China painting was an important artistic talent in past centuries. Although single-color transfer designs were developed and used by the late 1700s, they lacked the color and graceful lines that were possible if the ceramics were decorated by hand.
Today, the work of exceptional painters brings much higher prices than other pieces by the same factory.
Shirayamadani (1865-1948) was a Japanese artist at Rookwood Pottery in Cincinnati. Rudolph T. Lux (1815-1868) decorated white porcelain with portraits ordered by important politicians and businessmen in New Orleans, and William Powell (working 1900 to 1950) was famous for painting English birds on porcelains made by Royal Worcester.
In the first part of the 1900s, painting ceramics was a hobby and sometimes a job of talented housewives. There were magazines like Keramic Studio, published by Adelaide Alsop Robineau, that featured pictures and instructions and even furnished patterns. Large makers of dinnerware and decorative porcelains often had a team of young women who put patterns on plates or sometimes painted original landscapes or floral designs.
A Royal Worcester vase from the early 1900s was decorated with a picture of wetlands and two egrets in soft colors and gilded trim. It is marked with the green "Royal Worcester England" mark and the initials "WHB." It also is signed "W. Powell" by the painter. The 12½-inch-tall vase sold in 2015 for $1,180.
Q: Is a scrapbook filled with valentines from the 1920s worth anything? It's so old the pages are crumbling.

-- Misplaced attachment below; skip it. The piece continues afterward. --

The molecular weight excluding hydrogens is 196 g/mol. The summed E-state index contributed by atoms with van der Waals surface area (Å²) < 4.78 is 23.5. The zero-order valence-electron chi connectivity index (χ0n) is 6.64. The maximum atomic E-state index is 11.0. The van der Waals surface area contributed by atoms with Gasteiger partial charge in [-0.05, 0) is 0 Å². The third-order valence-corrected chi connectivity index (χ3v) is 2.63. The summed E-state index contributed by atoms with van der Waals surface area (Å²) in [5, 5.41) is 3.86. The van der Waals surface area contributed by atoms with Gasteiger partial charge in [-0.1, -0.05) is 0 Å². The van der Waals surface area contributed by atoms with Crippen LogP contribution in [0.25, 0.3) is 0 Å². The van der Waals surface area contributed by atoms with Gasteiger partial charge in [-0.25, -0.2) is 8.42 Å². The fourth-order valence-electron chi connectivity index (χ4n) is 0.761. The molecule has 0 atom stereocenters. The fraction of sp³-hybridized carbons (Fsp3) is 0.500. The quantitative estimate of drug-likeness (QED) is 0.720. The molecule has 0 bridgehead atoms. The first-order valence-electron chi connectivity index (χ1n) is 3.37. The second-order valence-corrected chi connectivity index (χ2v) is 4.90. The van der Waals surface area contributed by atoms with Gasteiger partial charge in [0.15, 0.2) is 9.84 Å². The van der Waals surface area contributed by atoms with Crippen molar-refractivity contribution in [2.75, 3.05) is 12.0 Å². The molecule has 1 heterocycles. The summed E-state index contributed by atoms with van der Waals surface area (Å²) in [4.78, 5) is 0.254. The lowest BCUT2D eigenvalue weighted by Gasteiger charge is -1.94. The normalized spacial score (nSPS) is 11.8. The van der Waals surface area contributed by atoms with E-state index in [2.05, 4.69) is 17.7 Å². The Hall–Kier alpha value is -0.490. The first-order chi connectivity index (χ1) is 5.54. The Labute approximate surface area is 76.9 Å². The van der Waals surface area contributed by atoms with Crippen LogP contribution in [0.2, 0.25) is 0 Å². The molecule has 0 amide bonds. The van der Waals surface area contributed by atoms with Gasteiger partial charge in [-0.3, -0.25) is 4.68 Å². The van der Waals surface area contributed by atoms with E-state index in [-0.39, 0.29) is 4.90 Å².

A: Most old valentines sell for $1 to $10 depending on design, rarity and condition. If the valentines are glued to the pages, they are worth even less. Those with moving parts sell for more.
Q: Are printed paper bags from closed stores really collectible, and are they popular? I saw a D.H. Holmes bag on eBay for $40.
A: Collectors like shopping bags with interesting graphics or from particular stores. Some collectors hang them on the wall like paintings. Paper shopping bags with handles were first made in 1912. Some shopping bags are considered works of art. More than 100 bags were exhibited at the Smithsonian's Cooper-Hewitt Museum in New York City in 1978. The museum now owns more than 1,000 bags. Bloomingdale's won awards for its series of shopping bags designed by well-known artists, designers and architects in the 1980s. You can find vintage shopping bags online and at house sales.
Terry and Kim Kovel will answer as many letters from readers as possible through the column only. For return of a photograph, include a self-addressed, stamped (55 cents) envelope. Write to: The Kovels, c/o King Features Syndicate, 300 W. 57th St., New York, NY 10019. The website is kovels.com.
Prices are from shows nationwide.
Art glass, compote, footed, turned stem, disk foot, low bowl, green and clear, about 1950, 6 by 6 inches, $30.
Bank, elephant, gray paint, red and gold highlights, Hubley, 4 3/4 inches, $90.
Advertising, dispenser, Malted Grape-Nuts, chocolate drink, yellow, glass lid, about 1926, 7 by 15 inches, $180.
Toy ambulance van, tin lithograph, red cross emblems, driver, crank, white, Lindstrom, 1920s, 8 inches, $355.
Bicycle, velocipede, tricycle, wood frame, handlebars, iron fittings, seat, spokes, red paint, about 1890, 41 by 17 inches, $420.
Animal trophy, bear, brown grizzly, head, wall mount, 1970s, 23 by 17 inches, $570.
Cologne bottle, Myers-Neffe, cylindrical, enamel, gilt, flashed cranberry, stopper, about 1890, 7 inches, $650.
Silver cake basket, swing handle, pierced rim, flowers, lobed, England, 1835, 14 3/8 inches, $1,530.
Armoire, Classical, walnut, stepped cornice, two doors, drawers, about 1840, 101 by 85 inches, $2,690.
Pottery vase, iridescent green, four applied starfish, Paul Daschel, about 1900, 14 5/8 inches, $6,130.